Scissors Paper Rock

Scissors Paper Rock

“Scissors paper rock” (the most common ordering of the words in Australia) is a game most often played between two people, in which each player simultaneously forms one of three shapes with an outstretched hand: "rock" (a closed fist), "paper" (a flat hand) and "scissors" (a fist with the index finger and middle finger extended).

Rock beats scissors. Paper beats rock. Scissors beats paper.

The earliest form of "scissors paper rock"-style game originated in China during the Han Dynasty (206 BCE – 220 CE) and was subsequently imported into Japan, where it became known as “jan-ken”, reaching its modern standardised form … before being spread throughout the world in the early 20th century.

The game has three possible outcomes: a draw, a win or a loss. Mathematically, there is no best option when it comes to playing scissors paper rock. No matter how often you play, if you randomly choose a strategy, there is a one-third chance that you win.

Scissors paper rock is often used as a fair choosing method between two people or two equally acceptable outcomes, similar to coin flipping, drawing straws, or throwing dice in order to settle a dispute or make an unbiased group decision. Unlike truly random selection methods, however, scissors paper rock can be played with some degree of skill by recognising and exploiting non-random behaviour in opponents, e.g. by analysing historical patterns. As a result, there have been programming competitions for algorithms that play scissors paper rock.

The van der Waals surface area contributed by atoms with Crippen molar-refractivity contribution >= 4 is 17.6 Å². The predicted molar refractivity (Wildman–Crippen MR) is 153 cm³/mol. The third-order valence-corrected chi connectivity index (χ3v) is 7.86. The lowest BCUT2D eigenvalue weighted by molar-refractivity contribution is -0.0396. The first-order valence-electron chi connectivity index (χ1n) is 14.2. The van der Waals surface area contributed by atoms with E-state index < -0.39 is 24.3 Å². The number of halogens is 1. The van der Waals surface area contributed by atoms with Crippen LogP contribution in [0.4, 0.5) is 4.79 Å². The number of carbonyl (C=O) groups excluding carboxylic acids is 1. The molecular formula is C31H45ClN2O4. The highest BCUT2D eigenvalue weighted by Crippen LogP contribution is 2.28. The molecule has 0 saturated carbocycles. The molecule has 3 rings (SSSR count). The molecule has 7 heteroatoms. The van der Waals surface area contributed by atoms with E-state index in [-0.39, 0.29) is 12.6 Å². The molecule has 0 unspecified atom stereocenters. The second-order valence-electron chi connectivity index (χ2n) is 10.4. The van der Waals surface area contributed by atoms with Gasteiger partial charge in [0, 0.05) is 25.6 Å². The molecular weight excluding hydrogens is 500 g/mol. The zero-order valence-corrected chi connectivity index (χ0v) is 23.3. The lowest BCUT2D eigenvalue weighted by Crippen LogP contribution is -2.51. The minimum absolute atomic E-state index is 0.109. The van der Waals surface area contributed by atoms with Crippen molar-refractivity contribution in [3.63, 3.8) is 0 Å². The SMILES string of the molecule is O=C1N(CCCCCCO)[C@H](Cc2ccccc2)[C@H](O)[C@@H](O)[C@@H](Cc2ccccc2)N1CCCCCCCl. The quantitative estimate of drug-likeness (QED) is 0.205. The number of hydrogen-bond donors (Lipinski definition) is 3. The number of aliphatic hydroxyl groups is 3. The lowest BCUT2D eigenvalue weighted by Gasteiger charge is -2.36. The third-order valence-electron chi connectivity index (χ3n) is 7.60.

The game, which is both very popular and very global, has been featured in numerous films, TV shows, and books, and is still sometimes used in business or legal settings to resolve disputes or make impartial decisions. In 2005 Takashi Hashiyama, the CEO of Japanese television equipment manufacturer Maspro Denkoh mandated a single game of scissors paper rock for the selection of auction house to take a priceless collection of Impressionist paintings to market. Sotheby's went with "paper". Christie's won the match with "scissors" and sold the US$20 million collection, earning millions of dollars of commission.

Finally, a bit of robotic supremacy fun:

In 2012, researchers from the Ishikawa Watanabe Laboratory at the University of Tokyo created a robot hand that can play scissors paper rock with a 100% win rate against a human opponent. Using a high-speed camera the robot recognises within one millisecond which shape the human hand is making, then produces the corresponding winning shape. Watch the video evidence online HERE.



1. Scissors paper rock gestures. Credit:
2. Real scissors, paper and rock
3. Mushi-ken, one of the earliest scissor paper rock games. From left to right: Slug (蚰蜒 namekuji), frog (蛙 kawazu) and snake (蛇 hebi). The frog defeats the slug, the slug defeats the snake, and the snake defeats the frog.
4. Three people playing kitsune-ken (fox-ken), an early Japanese scissor paper rock game. Published in the Genyoku sui bento in 1774.
5. Rock beats scissors. Paper beats rock. Scissors beats paper.
6. Possible outcomes. Source:
7. Children in Myanmar playing rock paper scissors. Photo credit: Mosmas.
8. The New York Times, 29 April 2005
9. Scissors paper rock robot
Video: "Janken (rock-paper-scissors) Robot with 100% winning rate" Ishikawa Group Laboratory, University of Tokyo, 2012

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